It’s somehow already February of this school year. We started the year with hopes that this one would be easier than the last two, but we all have the lived experience that has told us differently. Many members feel overwhelmed and overburdened while others are suffering compassion fatigue. It’s so easy for people who don’t do what we do daily to tell us to get rest, or seek self care but there is more happening than those words can fix. Rest and utilizing support services are valuable tools, but more is weighing on the teaching profession at this time. In Psychology Today they describe this burnout as "a state of chronic stress that leads to physical and emotional exhaustion, cynicism, detachment, and feelings of ineffectiveness and lack of accomplishment. I have heard this sentiment echoed from many teachers and I want you to know that you are not alone. No matter the grade level or content area, type of school, state or country this pandemic has had an effect on us all in many ways. Some would have you take a side, or try to quickly get back to normalcy, but I read somewhere that global pandemics drastically change societies, especially for the people suffering long term symptoms, or who have lost multiple family, friends, and acquaintances. No one can decide for another that they are ok, or that it’s time to move on. Please keep this in mind when dealing with our students, their parents as well as our fellow staff members. As political winds go in every directions let's try to be more kind to one another and show compassion to each other every day.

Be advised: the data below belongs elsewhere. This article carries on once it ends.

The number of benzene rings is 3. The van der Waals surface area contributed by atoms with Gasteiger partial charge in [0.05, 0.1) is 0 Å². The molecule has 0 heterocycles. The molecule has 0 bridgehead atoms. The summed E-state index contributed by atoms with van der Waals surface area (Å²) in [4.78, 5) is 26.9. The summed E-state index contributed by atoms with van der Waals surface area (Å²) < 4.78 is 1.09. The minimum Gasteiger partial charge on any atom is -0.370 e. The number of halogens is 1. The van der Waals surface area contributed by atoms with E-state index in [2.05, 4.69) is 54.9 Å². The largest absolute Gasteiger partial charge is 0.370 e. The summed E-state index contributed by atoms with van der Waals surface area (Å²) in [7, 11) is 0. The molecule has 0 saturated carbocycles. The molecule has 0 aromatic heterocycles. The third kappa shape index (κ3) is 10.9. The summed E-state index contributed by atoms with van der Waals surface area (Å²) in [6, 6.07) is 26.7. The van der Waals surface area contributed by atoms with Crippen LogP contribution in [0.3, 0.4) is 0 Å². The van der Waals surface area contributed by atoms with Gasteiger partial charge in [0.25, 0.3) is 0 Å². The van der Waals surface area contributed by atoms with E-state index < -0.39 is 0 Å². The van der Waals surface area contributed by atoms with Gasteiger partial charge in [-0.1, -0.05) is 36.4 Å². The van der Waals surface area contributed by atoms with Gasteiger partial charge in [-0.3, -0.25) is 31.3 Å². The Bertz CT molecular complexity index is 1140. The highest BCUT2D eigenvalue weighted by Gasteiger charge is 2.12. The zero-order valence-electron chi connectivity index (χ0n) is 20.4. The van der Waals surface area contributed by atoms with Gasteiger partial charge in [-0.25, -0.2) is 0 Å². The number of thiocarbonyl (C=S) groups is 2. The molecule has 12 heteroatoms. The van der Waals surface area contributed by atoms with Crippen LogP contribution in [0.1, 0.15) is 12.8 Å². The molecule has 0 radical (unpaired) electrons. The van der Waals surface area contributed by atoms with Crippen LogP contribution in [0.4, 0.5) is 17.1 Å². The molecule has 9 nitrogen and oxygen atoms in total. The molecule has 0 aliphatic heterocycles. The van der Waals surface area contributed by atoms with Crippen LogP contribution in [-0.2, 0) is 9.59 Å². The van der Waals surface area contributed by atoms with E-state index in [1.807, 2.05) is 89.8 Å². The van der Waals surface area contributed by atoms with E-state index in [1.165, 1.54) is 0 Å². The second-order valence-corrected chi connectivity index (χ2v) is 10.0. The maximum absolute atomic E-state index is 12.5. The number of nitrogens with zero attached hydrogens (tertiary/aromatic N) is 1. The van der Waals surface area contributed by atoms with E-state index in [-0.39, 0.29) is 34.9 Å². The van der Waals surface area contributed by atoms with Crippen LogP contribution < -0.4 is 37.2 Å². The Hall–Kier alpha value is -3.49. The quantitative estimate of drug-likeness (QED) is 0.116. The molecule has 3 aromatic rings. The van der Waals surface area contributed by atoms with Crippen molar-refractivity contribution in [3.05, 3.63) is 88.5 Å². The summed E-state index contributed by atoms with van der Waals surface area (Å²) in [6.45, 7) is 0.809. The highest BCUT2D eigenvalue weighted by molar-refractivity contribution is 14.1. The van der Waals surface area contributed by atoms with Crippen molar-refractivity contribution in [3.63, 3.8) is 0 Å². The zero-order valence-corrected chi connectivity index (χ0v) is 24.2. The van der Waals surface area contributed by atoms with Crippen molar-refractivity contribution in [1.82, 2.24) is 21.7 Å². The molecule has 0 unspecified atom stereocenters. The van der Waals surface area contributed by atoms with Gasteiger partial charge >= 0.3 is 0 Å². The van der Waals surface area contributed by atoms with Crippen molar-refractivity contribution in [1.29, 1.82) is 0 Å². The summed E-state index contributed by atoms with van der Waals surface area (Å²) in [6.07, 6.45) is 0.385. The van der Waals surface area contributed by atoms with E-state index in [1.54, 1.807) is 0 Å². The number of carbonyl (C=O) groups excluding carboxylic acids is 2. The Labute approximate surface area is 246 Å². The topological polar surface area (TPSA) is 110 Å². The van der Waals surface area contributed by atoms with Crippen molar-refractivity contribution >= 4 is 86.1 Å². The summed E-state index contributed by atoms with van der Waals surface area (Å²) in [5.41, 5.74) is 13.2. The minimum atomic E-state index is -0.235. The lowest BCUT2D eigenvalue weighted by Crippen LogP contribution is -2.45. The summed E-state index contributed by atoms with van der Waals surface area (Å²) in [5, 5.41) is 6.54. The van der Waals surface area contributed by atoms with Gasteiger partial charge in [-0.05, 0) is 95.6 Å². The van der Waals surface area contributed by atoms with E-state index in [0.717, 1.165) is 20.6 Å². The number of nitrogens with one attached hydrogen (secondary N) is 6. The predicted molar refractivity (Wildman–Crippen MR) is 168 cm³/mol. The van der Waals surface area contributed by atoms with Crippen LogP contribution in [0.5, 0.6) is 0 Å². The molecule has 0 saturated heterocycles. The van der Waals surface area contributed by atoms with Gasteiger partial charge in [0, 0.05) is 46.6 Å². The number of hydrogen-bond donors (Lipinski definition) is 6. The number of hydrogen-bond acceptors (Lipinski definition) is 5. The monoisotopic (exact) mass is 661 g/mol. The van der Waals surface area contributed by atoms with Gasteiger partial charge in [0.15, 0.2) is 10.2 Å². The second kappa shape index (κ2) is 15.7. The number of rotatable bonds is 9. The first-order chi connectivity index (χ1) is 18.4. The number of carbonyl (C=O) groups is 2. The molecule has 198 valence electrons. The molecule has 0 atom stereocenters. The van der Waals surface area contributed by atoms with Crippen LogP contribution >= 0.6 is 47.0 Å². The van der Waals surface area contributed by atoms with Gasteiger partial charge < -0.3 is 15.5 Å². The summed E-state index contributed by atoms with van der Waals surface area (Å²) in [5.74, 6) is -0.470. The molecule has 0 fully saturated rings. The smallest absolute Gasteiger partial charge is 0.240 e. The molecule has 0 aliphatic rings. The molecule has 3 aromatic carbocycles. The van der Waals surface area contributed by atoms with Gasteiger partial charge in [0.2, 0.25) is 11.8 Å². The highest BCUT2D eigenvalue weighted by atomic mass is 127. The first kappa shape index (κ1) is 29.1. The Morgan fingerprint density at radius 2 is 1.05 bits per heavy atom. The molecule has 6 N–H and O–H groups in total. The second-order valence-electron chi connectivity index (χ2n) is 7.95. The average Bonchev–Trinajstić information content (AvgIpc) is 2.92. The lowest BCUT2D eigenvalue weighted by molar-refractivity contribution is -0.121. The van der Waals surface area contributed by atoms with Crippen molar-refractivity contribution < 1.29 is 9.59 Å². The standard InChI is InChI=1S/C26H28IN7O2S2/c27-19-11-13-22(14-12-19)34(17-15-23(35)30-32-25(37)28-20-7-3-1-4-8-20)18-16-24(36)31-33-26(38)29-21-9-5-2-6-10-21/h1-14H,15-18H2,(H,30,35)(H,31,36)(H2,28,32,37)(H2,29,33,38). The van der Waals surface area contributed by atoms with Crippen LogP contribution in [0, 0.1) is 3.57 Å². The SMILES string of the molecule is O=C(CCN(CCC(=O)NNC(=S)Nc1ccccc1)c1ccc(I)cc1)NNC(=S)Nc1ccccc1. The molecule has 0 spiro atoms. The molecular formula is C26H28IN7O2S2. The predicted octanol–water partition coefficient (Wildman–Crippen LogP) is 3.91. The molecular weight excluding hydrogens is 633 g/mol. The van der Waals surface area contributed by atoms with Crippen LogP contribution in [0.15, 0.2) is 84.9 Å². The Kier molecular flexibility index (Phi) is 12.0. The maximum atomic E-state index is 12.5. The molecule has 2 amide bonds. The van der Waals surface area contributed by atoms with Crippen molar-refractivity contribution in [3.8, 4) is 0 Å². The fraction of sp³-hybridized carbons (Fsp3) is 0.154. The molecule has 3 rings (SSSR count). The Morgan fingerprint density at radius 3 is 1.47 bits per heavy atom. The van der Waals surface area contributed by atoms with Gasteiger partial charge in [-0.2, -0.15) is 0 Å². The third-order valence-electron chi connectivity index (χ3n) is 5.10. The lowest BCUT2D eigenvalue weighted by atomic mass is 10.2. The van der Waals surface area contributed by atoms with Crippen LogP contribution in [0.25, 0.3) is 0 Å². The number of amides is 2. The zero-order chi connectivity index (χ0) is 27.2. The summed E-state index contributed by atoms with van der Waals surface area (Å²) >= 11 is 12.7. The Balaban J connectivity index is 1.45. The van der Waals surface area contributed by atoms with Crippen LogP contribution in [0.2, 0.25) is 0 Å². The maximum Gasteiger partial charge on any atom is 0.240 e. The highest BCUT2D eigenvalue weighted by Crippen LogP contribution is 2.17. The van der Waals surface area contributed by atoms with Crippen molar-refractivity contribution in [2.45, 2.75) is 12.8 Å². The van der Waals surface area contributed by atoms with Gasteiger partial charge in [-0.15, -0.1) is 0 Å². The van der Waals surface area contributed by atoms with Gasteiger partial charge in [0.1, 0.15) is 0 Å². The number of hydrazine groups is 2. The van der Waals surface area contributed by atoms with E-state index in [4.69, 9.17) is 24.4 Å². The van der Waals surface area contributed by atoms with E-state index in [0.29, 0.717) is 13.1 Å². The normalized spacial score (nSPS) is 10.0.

It is also officially Black History Month, during this month there is a highlighting and celebration of the stories of Black Americans and their important impact in American History. During this time we also have to face the systemic inequity, bias and racism that has persisted over many years in various sectors of life. Not just this month but every day we should be striving to achieve racial equity not just in words but in our advocacy and in action in our daily lives. Studying facts in textbooks and reading books on diverse cultures is suddenly or once again under attack. Now more than ever, it is imperative not to remain silent and let the information that is part of the bedrock of building this nation be hidden and erased. If we don’t know where we have come from, and we aren't taught about the good and painful parts of our history, how will we know to respect how hard we have worked and sacrificed as a nation to make changes for the better.
Lastly, this week 2/7-2/11 is National School Counseling Week, so I couldn’t miss the opportunity to say thank you to our counselors for the connections they make with our students and the lasting impact they have in guiding and supporting so many lives. This week is designed to focus public attention on the unique contribution and necessity of school counselors within our school systems. So Thank A Counselor! #NSCW2022